Welcome to Lakeside Church, the statistically average U.S. Congregation. This week:
- Lakeside will draw an adult congregation that’s 61 percent female, 39 percent male.
- Almost 25 percent of the married women who attend Lakeside will do so without their husbands.
- Lakeside will attract a healthy number of single women, but few single men.
- The majority of men who actually show up for Sunday worship are there in body only. Their hearts just aren’t in it. Few will do anything during the week to nurture their faith.
Lakeside is the norm in Christianity – in the U.S., and around the world. Your church profile is probably similar. Count noses this Sunday – you’ll be surprised. A 60/40 gender gap (or larger) probably affects your worship services, midweek meetings, Bible studies, ministry teams, youth group, etc. In today’s church, women are the participators, men, the spectators.
How did we get here? How did a faith founded by a man and his 12 male disciples become anathema to men? Why do Christian churches around the world experience a chronic shortage of males, when temples and mosques do not? Why are churchgoing men so hesitant to really live their faith, when men of other religions willingly die for theirs?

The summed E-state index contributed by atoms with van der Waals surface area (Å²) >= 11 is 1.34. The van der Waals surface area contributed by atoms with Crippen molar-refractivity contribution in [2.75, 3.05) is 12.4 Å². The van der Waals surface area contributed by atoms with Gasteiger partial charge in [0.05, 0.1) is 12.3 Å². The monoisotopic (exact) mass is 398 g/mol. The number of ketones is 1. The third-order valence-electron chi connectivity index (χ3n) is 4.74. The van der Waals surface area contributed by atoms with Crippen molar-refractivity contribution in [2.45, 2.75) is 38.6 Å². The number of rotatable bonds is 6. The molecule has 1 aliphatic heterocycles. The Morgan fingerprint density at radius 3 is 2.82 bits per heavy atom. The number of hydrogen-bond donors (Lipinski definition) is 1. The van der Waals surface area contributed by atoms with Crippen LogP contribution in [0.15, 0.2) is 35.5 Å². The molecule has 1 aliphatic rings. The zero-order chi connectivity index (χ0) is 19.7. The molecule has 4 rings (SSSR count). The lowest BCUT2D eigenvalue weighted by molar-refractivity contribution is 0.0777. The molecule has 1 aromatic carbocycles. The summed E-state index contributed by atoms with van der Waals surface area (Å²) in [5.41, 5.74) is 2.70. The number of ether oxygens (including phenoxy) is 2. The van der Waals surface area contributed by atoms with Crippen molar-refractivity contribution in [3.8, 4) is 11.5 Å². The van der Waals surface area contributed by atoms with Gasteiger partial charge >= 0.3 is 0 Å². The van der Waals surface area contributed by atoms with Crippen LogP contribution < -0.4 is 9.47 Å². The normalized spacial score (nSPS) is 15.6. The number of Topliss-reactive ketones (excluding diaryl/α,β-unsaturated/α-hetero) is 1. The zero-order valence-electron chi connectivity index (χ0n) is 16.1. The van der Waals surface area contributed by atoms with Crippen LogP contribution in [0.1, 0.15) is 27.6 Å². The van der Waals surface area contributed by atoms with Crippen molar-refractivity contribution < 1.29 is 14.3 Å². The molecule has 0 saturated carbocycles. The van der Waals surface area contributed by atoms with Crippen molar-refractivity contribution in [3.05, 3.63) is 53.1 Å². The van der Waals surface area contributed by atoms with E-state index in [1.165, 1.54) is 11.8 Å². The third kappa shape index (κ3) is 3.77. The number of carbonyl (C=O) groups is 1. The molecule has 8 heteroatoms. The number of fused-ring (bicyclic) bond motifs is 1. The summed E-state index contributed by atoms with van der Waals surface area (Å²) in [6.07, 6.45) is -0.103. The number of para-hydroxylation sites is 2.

As a church leader, the lack of male participation may not be one of your top concerns. After all, if you want a smooth running congregation, women are the key. Women keep the ministry machine going. They sing in the choir, care for children, teach classes, cook for potlucks, and serve on committees. George Barna puts it this way: women are the backbone of Christian congregations. Men are like hood ornaments on cars: nice, but not necessary
Over the long term, however, a lack of men will doom a congregation. The gender gap is associated with church decline, according to the latest studies. The denominations with the fewest men (per capita) are also those that have been losing members and shutting churches. On the other hand, churches with robust male participation are generally growing.
If you want a healthy church for the long term, attract men. This was Jesus’ strategy. It still works today.
There’s just one little problem: men hate going to church.